Still on guidance, students may also learn how to make appropriate career choices through mentorships. Many schools in the United States have mentorship programs where students in Year 13 mentors fellow students in Year 9 (Patton & McMahon, 2014). The role of mentorship programs is to enhance smooth transition from junior schools to secondary or college levels. Mentors may use the opportunity to develop useful skills in communication and decision making. The program also assists schools to enhance diversification and understanding between senior and junior students. The government may also provide mentorship through the Youth Service Programs (Hertzman, Moreo & Wiener, 2015). Students who are interested in the Youth Service may learn important skills such as tailoring, carpentry, management, or mechanics. Apart from work-related training, the Youth Service also prepares students for higher education in graduate or post-graduate studies.
Therefore, the role of guidance is to develop a sense of self-awareness that students need to make appropriate decisions. When left on their own, students may not understand various challenges associated with their career paths. Some students may end up in wrong careers leading to frustrations and despair. Guidance counsellors, college advisers and mentors play a crucial role towards enlightening students in making effective career choices.
Resources for Career or Educational Choices
Apart from guidance, students may also use various resources such as gateway, STAR programs, trade and service academies, work inspiration, career expos and events. Gateway programs provide an opportunity for students to study and also spend time in a workplace (Carlson, 2015). Most students taking science, technology and mathematics may find gateway programs useful because it exposes them to actual machines that they will be using at the workplace. While in the workplace, students may try out various jobs and select one that satisfies their interests. For example, those who are studying electronic engineering may try out various jobs to discover where their talent lies. Many employers may not offer similar opportunities because their interest is to generate income as opposed to training workers (Samide, Patrick, Eliason & Eliason, 2014). Besides, many employees join the workplace after selecting specific jobs that they would like to perform. However, gateway programs are usually managed by gateway coordinators who may be employees or teachers. The coordinators need to conduct interviews to identify students who are suitable for the gateway program (Milgram, 2018). The coordinators are also expected to engage potential employers and book opportunities for their students. The gateway programs may cover a period of six months or even longer depending on the arrangement between schools and selected factories or companies.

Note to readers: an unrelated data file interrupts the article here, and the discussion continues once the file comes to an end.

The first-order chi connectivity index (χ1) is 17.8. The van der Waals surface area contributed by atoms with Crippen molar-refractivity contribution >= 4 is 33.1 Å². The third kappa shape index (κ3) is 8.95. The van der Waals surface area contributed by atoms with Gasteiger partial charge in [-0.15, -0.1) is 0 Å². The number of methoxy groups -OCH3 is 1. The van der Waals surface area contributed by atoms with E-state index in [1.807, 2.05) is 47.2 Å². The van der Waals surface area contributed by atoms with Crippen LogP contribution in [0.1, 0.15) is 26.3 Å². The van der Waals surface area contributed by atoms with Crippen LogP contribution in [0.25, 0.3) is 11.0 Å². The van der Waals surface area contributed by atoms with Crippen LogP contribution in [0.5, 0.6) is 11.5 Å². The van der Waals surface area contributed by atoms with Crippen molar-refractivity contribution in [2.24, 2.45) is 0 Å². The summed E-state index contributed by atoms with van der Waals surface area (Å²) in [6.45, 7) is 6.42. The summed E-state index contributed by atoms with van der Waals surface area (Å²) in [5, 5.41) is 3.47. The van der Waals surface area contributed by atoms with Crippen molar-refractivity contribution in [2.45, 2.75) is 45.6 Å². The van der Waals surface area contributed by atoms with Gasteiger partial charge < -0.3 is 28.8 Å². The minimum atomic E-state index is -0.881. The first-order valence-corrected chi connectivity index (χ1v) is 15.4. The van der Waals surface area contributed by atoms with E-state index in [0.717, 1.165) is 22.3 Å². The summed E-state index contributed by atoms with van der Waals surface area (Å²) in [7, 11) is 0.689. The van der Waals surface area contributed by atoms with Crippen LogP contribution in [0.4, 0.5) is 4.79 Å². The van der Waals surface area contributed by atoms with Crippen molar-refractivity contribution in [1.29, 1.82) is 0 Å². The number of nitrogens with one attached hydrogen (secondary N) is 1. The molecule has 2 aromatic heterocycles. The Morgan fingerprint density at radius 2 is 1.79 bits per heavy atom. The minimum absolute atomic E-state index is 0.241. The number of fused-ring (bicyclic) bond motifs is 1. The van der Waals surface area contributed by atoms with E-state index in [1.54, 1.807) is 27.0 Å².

The Secondary Tertiary Alignment Resource (STAR) program, according to Hertzman, Moreo & Wiener (2015), contributes towards successful career selection by providing funds needed by schools to support various activities in line with the careers. For instance, the funds provided under the STAR program may be used by students to try out possible careers before selecting the most appropriate. Funds may also be used by schools to hire trainers or counselors needed for career development (Guraya & Almaramhy, 2017). Some schools also use the funds to introduce new courses that can assist students in building their careers. While giving the funds, the government is mainly interested in assisting schools to prepare their students not just for joining the job market but also creating jobs. This explains why the government encourages schools to enroll their students in tertiary institutions where they can enhance their skills as their learning progresses. Tertiary institutions have various equipment or machines that students need to develop work-based experience before joining the job market. The skills acquired through tertiary institutions may also assist students to start their own businesses. According to Carlson (2015), the resources that government give under the STAR program provide more opportunities that students need to make informed decisions. Moreover, students are more likely to succeed in their careers if they have adequate preparations right from junior levels to high school or colleges.